For the past twelve months, Adam Nimoy (who is both directing and writing the “Spockumentary”), worked tirelessly to research and assemble footage and to interview a vast array of fans and professionals alike about their love not only of Spock but of the man who created the character. The film will feature such notable names as William Shatner, George Takei, Nichelle Nichols, Chris Pine, Zachary Quinto, Simon Pegg, Zoe Saldana, Neil deGrasse Tyson, J.J. Abrams, and the late Leonard Nimoy himself.
Two weeks ago, Nimoy delivered the finished film to his distributor for worldwide release. And a week ago, he announced that the film will be released in theaters, on VOD, and via iTunes on September 9, 2016 (the Friday immediately following the 50th anniversary of the broadcast television debut of Star Trek). Nimoy also released an amazing trailer that has me more excited than ever to see this tribute to an incredible actor who gave the world a universally beloved character…
The fan series Project: Potemkin was nearly finished with its four-season run. Thirty episodes had already been produced and released, and only three more remained. Show-runner RANDY LANDERS (read his interview with Fan Film Factor here) had announced that the series would wrap up after the end of season four, although four other series–Starship Tristan, Starship Deimos, Battlecruiser Kupok, and Starship Endeavour–would continue with new episodes.
The remaining three episodes of Project: Potemkin had already been filmed over a year ago and were simply awaiting post-production editing, sound, VFX, and musical scoring. Then the fan film guidelines were released by CBS and Paramount.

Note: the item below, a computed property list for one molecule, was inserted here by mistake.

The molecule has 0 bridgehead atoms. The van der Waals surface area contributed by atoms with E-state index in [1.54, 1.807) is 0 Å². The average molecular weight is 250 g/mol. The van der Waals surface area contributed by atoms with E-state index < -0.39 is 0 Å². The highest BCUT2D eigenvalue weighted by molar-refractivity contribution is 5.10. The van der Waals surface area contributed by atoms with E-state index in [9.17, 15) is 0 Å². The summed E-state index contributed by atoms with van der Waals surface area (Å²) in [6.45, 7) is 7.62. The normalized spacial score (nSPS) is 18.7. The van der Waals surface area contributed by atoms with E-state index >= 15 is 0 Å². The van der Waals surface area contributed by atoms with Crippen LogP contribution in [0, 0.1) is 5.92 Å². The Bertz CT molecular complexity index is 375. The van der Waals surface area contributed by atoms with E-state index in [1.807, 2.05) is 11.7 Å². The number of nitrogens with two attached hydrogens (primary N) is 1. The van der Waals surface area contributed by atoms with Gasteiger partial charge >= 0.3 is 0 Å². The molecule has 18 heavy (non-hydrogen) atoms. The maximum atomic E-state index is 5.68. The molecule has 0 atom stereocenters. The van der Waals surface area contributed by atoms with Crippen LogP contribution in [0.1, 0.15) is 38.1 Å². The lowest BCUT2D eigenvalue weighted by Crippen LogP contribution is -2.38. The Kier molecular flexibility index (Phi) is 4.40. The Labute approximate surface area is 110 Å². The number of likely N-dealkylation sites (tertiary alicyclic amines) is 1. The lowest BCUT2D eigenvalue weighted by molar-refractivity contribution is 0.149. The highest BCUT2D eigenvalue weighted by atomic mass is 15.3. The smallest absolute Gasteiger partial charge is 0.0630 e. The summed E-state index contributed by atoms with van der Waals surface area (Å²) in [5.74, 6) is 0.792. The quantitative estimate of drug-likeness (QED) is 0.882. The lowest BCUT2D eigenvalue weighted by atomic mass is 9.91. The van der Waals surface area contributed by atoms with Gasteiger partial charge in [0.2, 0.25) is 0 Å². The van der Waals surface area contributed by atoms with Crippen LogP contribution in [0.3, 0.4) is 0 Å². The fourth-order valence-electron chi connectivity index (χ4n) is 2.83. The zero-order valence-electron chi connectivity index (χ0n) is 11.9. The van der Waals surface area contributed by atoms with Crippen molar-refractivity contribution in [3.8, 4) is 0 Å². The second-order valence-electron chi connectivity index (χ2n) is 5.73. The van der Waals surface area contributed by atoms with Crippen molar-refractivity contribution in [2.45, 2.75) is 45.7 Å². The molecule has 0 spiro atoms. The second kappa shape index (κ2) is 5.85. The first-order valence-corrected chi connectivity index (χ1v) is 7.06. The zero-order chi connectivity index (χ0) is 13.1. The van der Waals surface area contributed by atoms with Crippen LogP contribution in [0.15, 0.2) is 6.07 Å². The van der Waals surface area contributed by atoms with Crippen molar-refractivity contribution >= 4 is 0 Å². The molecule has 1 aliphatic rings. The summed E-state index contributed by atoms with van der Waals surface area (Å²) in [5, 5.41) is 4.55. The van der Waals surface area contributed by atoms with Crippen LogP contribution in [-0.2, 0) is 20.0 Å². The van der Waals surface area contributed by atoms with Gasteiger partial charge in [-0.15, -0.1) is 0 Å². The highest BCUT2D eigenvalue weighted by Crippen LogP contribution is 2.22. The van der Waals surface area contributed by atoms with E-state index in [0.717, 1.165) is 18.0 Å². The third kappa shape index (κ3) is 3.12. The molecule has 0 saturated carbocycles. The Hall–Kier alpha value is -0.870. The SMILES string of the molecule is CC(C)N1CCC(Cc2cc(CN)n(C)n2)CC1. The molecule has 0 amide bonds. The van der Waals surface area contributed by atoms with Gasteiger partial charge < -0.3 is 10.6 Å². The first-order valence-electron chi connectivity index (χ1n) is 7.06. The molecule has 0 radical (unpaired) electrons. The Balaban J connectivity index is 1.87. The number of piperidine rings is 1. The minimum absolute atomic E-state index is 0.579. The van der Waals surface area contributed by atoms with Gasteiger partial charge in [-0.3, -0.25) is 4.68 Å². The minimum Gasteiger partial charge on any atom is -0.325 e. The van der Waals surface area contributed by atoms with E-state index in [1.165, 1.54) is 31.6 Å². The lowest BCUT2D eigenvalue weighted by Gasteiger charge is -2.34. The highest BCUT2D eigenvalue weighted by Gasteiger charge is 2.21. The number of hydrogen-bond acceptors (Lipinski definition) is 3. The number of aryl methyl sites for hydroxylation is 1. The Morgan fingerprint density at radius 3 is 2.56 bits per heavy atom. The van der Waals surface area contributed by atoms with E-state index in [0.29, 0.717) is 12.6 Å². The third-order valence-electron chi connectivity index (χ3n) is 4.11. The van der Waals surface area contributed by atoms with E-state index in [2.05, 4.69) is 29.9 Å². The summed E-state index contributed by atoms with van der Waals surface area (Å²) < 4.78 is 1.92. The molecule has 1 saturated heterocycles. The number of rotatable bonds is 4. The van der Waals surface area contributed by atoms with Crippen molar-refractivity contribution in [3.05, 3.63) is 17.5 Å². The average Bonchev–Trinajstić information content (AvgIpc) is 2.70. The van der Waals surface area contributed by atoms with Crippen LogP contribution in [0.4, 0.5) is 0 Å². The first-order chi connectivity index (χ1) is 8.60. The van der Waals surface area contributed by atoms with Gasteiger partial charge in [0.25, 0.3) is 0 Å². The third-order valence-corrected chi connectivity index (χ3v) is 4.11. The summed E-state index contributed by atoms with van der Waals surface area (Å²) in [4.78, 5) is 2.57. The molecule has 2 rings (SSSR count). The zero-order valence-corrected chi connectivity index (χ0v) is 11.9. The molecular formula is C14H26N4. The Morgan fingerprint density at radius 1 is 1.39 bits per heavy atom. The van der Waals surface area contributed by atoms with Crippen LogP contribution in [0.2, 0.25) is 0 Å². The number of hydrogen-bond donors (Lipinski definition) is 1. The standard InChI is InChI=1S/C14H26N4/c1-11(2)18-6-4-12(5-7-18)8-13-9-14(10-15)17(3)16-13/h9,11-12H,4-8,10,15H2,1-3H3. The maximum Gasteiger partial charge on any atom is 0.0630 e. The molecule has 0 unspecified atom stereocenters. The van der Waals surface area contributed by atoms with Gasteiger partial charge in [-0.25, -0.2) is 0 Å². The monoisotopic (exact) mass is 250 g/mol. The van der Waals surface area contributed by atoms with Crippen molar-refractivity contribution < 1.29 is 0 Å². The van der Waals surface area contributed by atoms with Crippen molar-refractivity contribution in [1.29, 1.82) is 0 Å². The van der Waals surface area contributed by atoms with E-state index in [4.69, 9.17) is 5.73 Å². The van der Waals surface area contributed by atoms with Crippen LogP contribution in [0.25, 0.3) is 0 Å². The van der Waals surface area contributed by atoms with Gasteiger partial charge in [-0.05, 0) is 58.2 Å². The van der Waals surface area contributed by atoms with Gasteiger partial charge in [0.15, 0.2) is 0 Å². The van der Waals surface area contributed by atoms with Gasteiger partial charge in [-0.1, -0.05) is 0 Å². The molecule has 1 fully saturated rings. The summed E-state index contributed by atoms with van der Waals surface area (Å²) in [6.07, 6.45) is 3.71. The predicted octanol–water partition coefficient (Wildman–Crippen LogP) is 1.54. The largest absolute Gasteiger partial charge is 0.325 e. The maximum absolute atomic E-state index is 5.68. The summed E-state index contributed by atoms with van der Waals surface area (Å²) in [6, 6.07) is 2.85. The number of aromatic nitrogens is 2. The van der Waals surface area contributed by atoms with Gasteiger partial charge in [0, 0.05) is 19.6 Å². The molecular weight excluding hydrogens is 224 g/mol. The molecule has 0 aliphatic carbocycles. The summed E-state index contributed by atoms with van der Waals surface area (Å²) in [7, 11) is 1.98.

Last time: David Whitney, the show-runner for Star Trek Raven (and two other Trek fan films) produced by Starfleet Studios in central Iowa, shocked the fan world on July 1 when he announced his productions would be ignoring the new CBS and Paramount fan guidelines that, in his words, “do not directly support their copyright and copyright law.”
A day later, in an apparent about-face, David eliminated the parts of his announcement dealing with ignoring the new guidelines and instead stated “We are going to try to conform our film, now called ‘Starfleet Studios Raven Part One’ to the new rules.”
Okay, so maybe Renegades is no longer officially STAR TREK: Renegades, but we all know what it really is. Sure, Chekov will now be referred to simply as “The Admiral” and Tuvok is now “Kovok,” the Federation is now the “Confederation,” and the comm badges are gone from the uniforms. But it’s still a Star Trek fan film at heart, even if all the obvious and direct references to Star Trek have been surgically removed to avoid having to follow the new CBS and Paramount guidelines.
CBS and Paramount ruined my 50th Anniversary!!! The whole year–January to December–they just ruined it. First, no sooner had Christmas ended, they sued Axanar, my favorite Star Trek fan film ever. And in doing this, the studios split fandom into a Hatfield and Dr. McCoy feud. Then, just when I thought the anniversary year might be saved after all when J.J. Abrams announced the lawsuit would be “going away” and fans allowed to make their films…WHAM!…ridiculously Draconian guidelines were created by the studios that seemed purposefully designed to end Star Trek fan films as we know (and love) them.
I was so pissed that I started the SMALL ACCESS campaign on Facebook to protest these new guidelines and try to get them revised. Hundreds and hundreds of fans joined me on my impassioned quest, sharing their anger and frustration, as well. Some threatened a full-on boycott of all things Star Trek: the new movie, the new TV series, novels, licensed merchandise…you name it. They suddenly wanted nothing to do with Star Trek anymore. And several of them were encouraging me to do likewise.